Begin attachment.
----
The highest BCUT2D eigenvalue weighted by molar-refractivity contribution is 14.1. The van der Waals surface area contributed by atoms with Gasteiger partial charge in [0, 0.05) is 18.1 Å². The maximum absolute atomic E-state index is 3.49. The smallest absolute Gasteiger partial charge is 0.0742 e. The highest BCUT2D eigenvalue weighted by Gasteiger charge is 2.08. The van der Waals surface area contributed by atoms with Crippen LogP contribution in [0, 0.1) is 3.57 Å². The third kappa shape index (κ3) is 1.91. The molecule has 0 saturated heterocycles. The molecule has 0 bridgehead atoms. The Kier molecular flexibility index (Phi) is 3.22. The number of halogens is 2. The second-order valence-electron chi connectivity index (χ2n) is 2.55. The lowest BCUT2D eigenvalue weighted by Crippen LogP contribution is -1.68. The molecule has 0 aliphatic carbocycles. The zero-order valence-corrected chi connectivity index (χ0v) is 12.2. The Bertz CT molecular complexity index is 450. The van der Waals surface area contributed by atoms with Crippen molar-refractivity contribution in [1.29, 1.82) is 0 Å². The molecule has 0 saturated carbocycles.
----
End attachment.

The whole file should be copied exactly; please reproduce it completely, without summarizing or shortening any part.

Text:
The highest BCUT2D eigenvalue weighted by molar-refractivity contribution is 14.1. The van der Waals surface area contributed by atoms with Gasteiger partial charge in [0, 0.05) is 18.1 Å². The maximum absolute atomic E-state index is 3.49. The smallest absolute Gasteiger partial charge is 0.0742 e. The highest BCUT2D eigenvalue weighted by Gasteiger charge is 2.08. The van der Waals surface area contributed by atoms with Crippen LogP contribution in [0, 0.1) is 3.57 Å². The third kappa shape index (κ3) is 1.91. The molecule has 0 saturated heterocycles. The molecule has 0 bridgehead atoms. The Kier molecular flexibility index (Phi) is 3.22. The number of halogens is 2. The second-order valence-electron chi connectivity index (χ2n) is 2.55. The lowest BCUT2D eigenvalue weighted by Crippen LogP contribution is -1.68. The molecule has 0 aliphatic carbocycles. The zero-order valence-corrected chi connectivity index (χ0v) is 12.2. The Bertz CT molecular complexity index is 450. The van der Waals surface area contributed by atoms with Crippen molar-refractivity contribution in [1.29, 1.82) is 0 Å². The molecule has 0 saturated carbocycles.